If you follow me on Twitter (@asbiv) or if you read a post I made to my blog last week, you may have noticed that I recently started reading The Emperor’s Handbook by Marcus Aurelius, a Roman Emperor and a Stoic. When writing about the ways that people ‘abuse their souls’ Aurelius decries those whose “actions and efforts have no apparent purpose and [who therefore]… operate at random and without consequence.” All of life, according to Aurelius, ought to be lived with a goal in mind; without planning and conscious effort, people end up living random and meaningless lives.
Although I don’t agree with everything that Aurelius has to say about life, I do agree that planning is important to avoid wasting time and energy on scattered pursuits. Knowing the value of consistent planning is a key part of why I am writing this set of blog posts about planning in Agile. Unfortunately, I also know from experience that planning – especially for a team of people collaborating together – can be very challenging for a number of reasons.
- Planning is tough to do on a consistent basis because it requires being proactive and deliberate in the midst of busyness. It is simply easier to be reactive or to rely on vague goals than it is to do the hard work of analyzing your alternatives, determining your priorities, and structuring your time and effort to pursue what matters most. I like the idea of planning more than the discipline involved in doing it well, and so I often find that the busyness of my days swamps the efforts I make to establish and stick with a plan.
- When it comes to planning Agile software development, effective planning means understanding the market well enough to know what to start building when – and that too is difficult. Reacting to the latest piece of feedback I received or simply going with my gut feeling is easier than gathering the data the product team needs to plan well.
- Creating and sticking with a plan for Agile development can also be challenging because it requires saying no (or at least not yet) to seemingly urgent requests. As I’ve made clear in many previous blog posts I am not at all suggesting that solid Agile planning somehow means that you never say yes to new ideas that disrupt your prior plans; however, Agile planning is not the same thing as ‘pivoting’ every time you get a new piece of information from potential prospects. A flexible product plan leaves room for appropriate responsiveness, but the hard work of planning is also crucial to avoid ‘operating at random’ by reacting to every apparently urgent request.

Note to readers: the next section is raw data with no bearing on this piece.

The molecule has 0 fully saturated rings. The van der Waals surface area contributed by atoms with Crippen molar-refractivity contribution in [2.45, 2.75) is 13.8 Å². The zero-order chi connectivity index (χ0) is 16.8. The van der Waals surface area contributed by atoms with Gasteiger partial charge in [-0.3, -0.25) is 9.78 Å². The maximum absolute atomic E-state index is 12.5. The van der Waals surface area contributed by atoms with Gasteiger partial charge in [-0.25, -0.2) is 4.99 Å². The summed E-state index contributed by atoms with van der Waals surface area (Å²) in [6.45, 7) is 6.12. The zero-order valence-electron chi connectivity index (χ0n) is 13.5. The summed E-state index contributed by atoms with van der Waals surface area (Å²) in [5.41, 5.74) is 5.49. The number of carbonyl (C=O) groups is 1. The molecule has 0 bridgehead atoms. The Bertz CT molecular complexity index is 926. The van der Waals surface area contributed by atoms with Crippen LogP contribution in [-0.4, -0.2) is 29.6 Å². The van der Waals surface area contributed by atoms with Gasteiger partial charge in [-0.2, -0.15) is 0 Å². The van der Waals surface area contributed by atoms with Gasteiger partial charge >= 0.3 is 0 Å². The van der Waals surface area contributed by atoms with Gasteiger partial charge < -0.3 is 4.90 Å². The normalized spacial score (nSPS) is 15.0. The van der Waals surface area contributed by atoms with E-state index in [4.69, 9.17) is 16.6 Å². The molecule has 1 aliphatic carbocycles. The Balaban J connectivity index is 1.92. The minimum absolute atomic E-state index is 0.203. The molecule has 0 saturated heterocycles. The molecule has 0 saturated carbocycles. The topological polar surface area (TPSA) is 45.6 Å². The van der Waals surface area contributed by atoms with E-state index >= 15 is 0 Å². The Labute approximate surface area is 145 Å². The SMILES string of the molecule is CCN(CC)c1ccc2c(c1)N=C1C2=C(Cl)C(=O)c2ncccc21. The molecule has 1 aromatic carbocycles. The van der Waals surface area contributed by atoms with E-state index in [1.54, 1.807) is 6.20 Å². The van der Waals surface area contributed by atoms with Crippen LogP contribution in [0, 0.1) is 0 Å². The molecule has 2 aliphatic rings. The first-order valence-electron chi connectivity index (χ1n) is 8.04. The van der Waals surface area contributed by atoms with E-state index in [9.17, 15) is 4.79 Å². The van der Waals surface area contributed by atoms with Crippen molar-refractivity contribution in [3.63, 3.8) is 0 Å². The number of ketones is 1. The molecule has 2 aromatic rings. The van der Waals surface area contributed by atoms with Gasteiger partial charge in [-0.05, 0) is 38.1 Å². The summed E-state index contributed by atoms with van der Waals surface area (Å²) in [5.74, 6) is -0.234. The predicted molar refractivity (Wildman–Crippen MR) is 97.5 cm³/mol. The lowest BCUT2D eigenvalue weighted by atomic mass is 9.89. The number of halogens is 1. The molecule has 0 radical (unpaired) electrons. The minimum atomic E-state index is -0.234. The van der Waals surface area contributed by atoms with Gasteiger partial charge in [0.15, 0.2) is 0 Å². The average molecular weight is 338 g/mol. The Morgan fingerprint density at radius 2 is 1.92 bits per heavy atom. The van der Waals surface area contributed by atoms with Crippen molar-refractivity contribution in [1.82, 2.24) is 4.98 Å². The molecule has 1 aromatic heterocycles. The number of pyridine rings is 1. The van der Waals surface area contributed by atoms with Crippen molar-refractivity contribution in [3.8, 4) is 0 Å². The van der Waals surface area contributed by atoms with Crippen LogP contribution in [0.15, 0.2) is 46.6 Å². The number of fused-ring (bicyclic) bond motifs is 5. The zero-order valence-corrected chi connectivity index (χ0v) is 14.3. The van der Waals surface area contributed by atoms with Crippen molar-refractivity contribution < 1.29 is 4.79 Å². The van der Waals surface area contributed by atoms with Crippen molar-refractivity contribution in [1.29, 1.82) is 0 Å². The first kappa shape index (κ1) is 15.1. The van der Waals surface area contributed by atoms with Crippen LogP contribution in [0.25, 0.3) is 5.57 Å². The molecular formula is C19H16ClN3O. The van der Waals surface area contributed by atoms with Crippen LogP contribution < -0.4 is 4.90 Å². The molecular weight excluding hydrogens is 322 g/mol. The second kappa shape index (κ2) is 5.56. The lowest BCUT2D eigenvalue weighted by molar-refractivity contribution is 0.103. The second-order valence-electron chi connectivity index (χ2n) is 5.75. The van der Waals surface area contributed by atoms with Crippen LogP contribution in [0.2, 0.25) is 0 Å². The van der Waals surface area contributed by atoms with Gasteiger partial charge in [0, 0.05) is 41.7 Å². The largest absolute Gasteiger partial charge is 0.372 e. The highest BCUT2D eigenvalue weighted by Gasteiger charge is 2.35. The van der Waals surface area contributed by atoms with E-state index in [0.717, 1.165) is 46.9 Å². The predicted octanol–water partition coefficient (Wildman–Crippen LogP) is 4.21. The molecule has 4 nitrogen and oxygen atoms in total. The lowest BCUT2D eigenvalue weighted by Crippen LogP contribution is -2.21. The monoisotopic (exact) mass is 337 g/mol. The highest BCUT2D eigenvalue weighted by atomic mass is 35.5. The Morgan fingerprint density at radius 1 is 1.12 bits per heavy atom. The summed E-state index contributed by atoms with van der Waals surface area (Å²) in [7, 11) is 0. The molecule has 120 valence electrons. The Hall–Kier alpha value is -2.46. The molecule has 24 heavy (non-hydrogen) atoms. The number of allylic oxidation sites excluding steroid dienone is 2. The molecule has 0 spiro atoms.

- Another reason that Agile planning can be tough is the simple fact that it takes time to plan, estimate, and prioritize and gathering the team to do this work regularly can sometimes feel like a distraction from the ‘real work’ of writing and testing code or selling the product. Getting buy-in from the team about the fact that the work of planning is truly worth the effort can be challenging – especially if the team is used to being reactive or having only vague goals rather than specific and measurable plans. This ties into yet another reason why Agile planning can be difficult.
- True Agile planning isn’t a ‘once and done’ activity like waterfall project planning; it involves daily interaction with both the development team and the market so that you can respond flexibly to new information. Creating an initial plan is only the first step in Agile software development. As the team works together and the product vision evolves, you will all learn new and important information that will shape ongoing planning – information about technology, about the true complexity of the product and features you are building, and about market demands for your product. This collaborative learning means that Agile plans are always developing and so planning is a never-ending part of creating and enhancing a product.
- Finally, I find Agile planning can be difficult because it has to be a collaborative engagement. Since no one person on the team has all of the information required to plan fully, Agile planning isn’t something I can simply sit in a room and do on my own or that I can squeeze into short blocks of free time I find during a week. Multiple people – often the entire team – need to be actively involved in the planning process, which means planning has to be a deliberate activity.
For all of these reasons Agile planning is a difficult undertaking even when the whole organization understands and buys into this approach. The firm where I work has been growing as an Agile shop for over seven years and we are still wrestling with how to improve in this area. Even as I start this blog arc on planning our company is trying to initiate a deeper level of planning discipline that will no doubt inform the things I write about in the coming weeks and months. No one wants to fritter away a life or career in random activity as Aurelius rightly observes, but with all of the obstacles to consistent Agile planning the fact is that in truth it’s not that simple.